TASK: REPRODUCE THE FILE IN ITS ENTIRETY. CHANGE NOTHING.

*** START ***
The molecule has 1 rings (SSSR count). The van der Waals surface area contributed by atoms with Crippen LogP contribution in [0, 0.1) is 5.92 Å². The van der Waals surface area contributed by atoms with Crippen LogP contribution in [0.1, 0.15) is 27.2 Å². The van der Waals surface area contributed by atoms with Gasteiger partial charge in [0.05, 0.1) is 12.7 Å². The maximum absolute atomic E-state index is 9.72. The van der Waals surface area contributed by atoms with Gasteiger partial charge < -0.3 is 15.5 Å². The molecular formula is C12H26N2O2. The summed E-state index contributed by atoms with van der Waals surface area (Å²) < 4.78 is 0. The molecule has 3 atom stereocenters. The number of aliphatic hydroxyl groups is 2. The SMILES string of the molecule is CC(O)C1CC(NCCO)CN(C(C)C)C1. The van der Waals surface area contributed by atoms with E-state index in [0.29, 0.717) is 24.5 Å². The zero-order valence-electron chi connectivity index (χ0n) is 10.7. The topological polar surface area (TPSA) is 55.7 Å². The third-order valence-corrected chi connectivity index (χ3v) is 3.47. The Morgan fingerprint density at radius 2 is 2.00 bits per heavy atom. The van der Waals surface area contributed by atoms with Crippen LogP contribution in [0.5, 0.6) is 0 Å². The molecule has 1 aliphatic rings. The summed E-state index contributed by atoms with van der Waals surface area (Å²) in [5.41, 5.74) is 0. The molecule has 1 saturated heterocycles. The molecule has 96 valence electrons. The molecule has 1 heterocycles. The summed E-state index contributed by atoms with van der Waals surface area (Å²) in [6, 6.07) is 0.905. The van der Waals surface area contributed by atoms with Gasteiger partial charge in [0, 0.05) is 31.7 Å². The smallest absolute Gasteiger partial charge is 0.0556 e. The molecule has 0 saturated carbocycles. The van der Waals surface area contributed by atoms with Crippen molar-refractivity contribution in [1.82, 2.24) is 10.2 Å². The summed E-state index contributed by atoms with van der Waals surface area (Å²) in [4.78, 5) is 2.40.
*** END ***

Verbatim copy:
The molecule has 1 rings (SSSR count). The van der Waals surface area contributed by atoms with Crippen LogP contribution in [0, 0.1) is 5.92 Å². The van der Waals surface area contributed by atoms with Crippen LogP contribution in [0.1, 0.15) is 27.2 Å². The van der Waals surface area contributed by atoms with Gasteiger partial charge in [0.05, 0.1) is 12.7 Å². The maximum absolute atomic E-state index is 9.72. The van der Waals surface area contributed by atoms with Gasteiger partial charge < -0.3 is 15.5 Å². The molecular formula is C12H26N2O2. The summed E-state index contributed by atoms with van der Waals surface area (Å²) < 4.78 is 0. The molecule has 3 atom stereocenters. The number of aliphatic hydroxyl groups is 2. The SMILES string of the molecule is CC(O)C1CC(NCCO)CN(C(C)C)C1. The van der Waals surface area contributed by atoms with E-state index in [0.29, 0.717) is 24.5 Å². The zero-order valence-electron chi connectivity index (χ0n) is 10.7. The topological polar surface area (TPSA) is 55.7 Å². The third-order valence-corrected chi connectivity index (χ3v) is 3.47. The Morgan fingerprint density at radius 2 is 2.00 bits per heavy atom. The van der Waals surface area contributed by atoms with Crippen LogP contribution in [0.5, 0.6) is 0 Å². The molecule has 1 aliphatic rings. The summed E-state index contributed by atoms with van der Waals surface area (Å²) in [5.41, 5.74) is 0. The molecule has 1 saturated heterocycles. The molecule has 96 valence electrons. The molecule has 1 heterocycles. The summed E-state index contributed by atoms with van der Waals surface area (Å²) in [6, 6.07) is 0.905. The van der Waals surface area contributed by atoms with Gasteiger partial charge in [0, 0.05) is 31.7 Å². The smallest absolute Gasteiger partial charge is 0.0556 e. The molecule has 0 saturated carbocycles. The van der Waals surface area contributed by atoms with Crippen molar-refractivity contribution in [1.82, 2.24) is 10.2 Å². The summed E-state index contributed by atoms with van der Waals surface area (Å²) in [4.78, 5) is 2.40.